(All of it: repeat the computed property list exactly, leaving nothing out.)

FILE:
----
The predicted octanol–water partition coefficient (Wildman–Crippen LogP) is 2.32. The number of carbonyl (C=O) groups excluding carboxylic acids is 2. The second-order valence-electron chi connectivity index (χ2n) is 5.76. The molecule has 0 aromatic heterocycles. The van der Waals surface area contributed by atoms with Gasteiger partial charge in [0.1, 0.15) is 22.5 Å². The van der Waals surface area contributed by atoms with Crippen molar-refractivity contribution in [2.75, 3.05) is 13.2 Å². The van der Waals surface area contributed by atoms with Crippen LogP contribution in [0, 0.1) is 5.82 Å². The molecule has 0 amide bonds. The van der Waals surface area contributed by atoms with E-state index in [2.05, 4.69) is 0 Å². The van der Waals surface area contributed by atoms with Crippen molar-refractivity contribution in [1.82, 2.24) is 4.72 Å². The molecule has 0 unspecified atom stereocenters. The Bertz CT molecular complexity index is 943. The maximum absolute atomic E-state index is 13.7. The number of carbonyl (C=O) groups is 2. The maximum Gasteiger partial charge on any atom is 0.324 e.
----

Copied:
The predicted octanol–water partition coefficient (Wildman–Crippen LogP) is 2.32. The number of carbonyl (C=O) groups excluding carboxylic acids is 2. The second-order valence-electron chi connectivity index (χ2n) is 5.76. The molecule has 0 aromatic heterocycles. The van der Waals surface area contributed by atoms with Gasteiger partial charge in [0.1, 0.15) is 22.5 Å². The van der Waals surface area contributed by atoms with Crippen molar-refractivity contribution in [2.75, 3.05) is 13.2 Å². The van der Waals surface area contributed by atoms with Crippen LogP contribution in [0, 0.1) is 5.82 Å². The molecule has 0 amide bonds. The van der Waals surface area contributed by atoms with E-state index in [2.05, 4.69) is 0 Å². The van der Waals surface area contributed by atoms with Crippen molar-refractivity contribution in [1.82, 2.24) is 4.72 Å². The molecule has 0 unspecified atom stereocenters. The Bertz CT molecular complexity index is 943. The maximum absolute atomic E-state index is 13.7. The number of carbonyl (C=O) groups is 2. The maximum Gasteiger partial charge on any atom is 0.324 e.